My Aunt Ann loved her husband and her boys. My uncle was a sweetheart. He called his wife “Kiddo.” He loved her and loved all of us. He was the kind of uncle that every child loved. My aunt took care of him and made his favorite foods. He provided for her, and they built a lovely house up on a hill. She continued to live there after he passed away.

My aunt was a math teacher in a local public school for many years. Her specialty was algebra. At her funeral, lots of people raised their hands to signify they had been her students. She was tutoring someone the week before she passed away. She helped me understand algebra over more than one Thanksgiving weekend. My aunt was great at explaining math concepts. She loved her students, and they loved her. I remember going into town on several occasions with my aunt and cousins. It seemed like everyone greeted her!

My aunt wasn’t the mushy type. Far from it! She said things the way they were. No sugar coatings and no falsehoods. You got the truth the way she saw it.

She was a hugger. I would love to get another of her hugs. Maybe in heaven!

My aunt was a reader. She read everything from Grace Livingston Hill romances to Louis L’Amour, from biographies and missionary stories to new ways to teach math. I loved borrowing her books when I was at her house.

Aunt Ann was a dedicated Christian lady. She accepted Jesus as her Savior at a young age and strove to serve Him faithfully. She was always in church, took her boys to church, and she was an active member. Her fellow church people were an important part of her life.

My father wrote us about her funeral, which took place last Sunday. It exalted Jesus Christ and provided fond memories of my Aunt Ann. I am so very thankful for her influence in my life and for her consistent Christian testimony.

I quote my dad’s letter: “The long-time pianist there and Pastor W. both said that Ann had threatened them, ‘If you don’t sing “It Is Well with My Soul” at my funeral, I’ll come back and haunt you.’ We sang it.”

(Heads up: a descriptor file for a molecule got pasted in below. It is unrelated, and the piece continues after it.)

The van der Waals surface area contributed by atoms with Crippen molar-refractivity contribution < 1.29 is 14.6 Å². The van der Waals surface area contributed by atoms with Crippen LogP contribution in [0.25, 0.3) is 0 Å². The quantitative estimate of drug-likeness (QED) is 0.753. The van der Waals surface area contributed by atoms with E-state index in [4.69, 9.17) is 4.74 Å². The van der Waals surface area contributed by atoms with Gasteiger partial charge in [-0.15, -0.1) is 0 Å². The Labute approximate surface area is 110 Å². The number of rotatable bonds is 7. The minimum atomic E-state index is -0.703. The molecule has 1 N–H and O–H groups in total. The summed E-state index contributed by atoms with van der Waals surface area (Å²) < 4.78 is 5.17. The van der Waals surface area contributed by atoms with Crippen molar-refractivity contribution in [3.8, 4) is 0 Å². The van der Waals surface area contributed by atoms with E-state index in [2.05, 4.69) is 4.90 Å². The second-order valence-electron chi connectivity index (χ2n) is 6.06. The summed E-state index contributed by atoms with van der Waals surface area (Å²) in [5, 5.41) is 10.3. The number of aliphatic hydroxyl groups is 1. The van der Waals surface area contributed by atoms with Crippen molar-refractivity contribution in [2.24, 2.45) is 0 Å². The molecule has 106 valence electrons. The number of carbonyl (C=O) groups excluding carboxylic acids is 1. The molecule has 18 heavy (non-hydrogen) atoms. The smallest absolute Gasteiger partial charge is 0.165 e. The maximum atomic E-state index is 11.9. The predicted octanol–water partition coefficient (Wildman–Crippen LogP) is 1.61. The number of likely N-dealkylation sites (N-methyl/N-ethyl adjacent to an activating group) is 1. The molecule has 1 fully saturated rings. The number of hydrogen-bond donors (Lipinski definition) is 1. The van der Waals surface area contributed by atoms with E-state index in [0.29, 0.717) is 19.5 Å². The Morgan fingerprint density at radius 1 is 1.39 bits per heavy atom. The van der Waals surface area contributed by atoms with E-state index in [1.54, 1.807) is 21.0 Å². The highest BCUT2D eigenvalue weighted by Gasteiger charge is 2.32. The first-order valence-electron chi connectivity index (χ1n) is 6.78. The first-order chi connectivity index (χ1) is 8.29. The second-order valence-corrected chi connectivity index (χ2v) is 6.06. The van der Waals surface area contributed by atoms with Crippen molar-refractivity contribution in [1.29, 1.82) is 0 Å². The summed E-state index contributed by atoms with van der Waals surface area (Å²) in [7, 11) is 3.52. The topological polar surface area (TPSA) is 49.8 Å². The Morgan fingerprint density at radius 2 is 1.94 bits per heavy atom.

And Lord, haste the day when the faith shall be sight,
The clouds be rolled back as a scroll;
The trump shall resound, and the Lord shall descend,
Even so, it is well with my soul.

I praise the Lord for my godly heritage. Part of that heritage was my wonderful Aunt Ann. Now, as the hymn says, her faith is sight.

“It is Well With My Soul” by Horatio G. Spafford, 1873.

Wednesday, April 22, 2015

"Let the Words . . . and the Meditation"

Photo courtesy of Victor Habbick,

Let the words of my mouth, and the meditation of my heart,
be acceptable in thy sight, O LORD,
my strength, and my redeemer.
(Psalm 19:14)

This familiar prayer of dedication by David contains two main thoughts and some special insights. Notice that David speaks of two aspects of his life: his speech and his heart’s meditation. Let’s look at them more closely.

The words of my mouth—The Bible has much to say about our speech. It seems that if our tongues are under the Holy Spirit’s control, we are truly living according to God’s will.
  • A good man out of the good treasure of his heart bringeth forth that which is good; and an evil man out of the evil treasure of his heart bringeth forth that which is evil: for of the abundance of the heart his mouth speaketh (Luke 6:45; also in Matthew 12:34).
  • If any man among you seem to be religious, and bridleth not his tongue, but deceiveth his own heart, this man’s religion is vain (James 1:26).
  • Even so the tongue is a little member, and boasteth great things. Behold, how great a matter a little fire kindleth! And the tongue is a fire, a world of iniquity: so is the tongue among our members, that it defileth the whole body, and setteth on fire the course of nature; and it is set on fire of hell . . . But the tongue can no man tame; it is an unruly evil, full of deadly poison. Therewith bless we God, even the Father; and therewith curse we men, which are made after the similitude of God. Out of the same mouth proceedeth blessing and cursing. My brethren, these things ought not so to be. . . . For where envying and strife is, there is confusion and every evil work. But the wisdom that is from above is first pure, then peaceable, gentle, and easy to be intreated, full of mercy and good fruits, without partiality, and without hypocrisy. And the fruit of righteousness is sown in peace of them that make peace (James 3:5-6, 8-10, 16-18).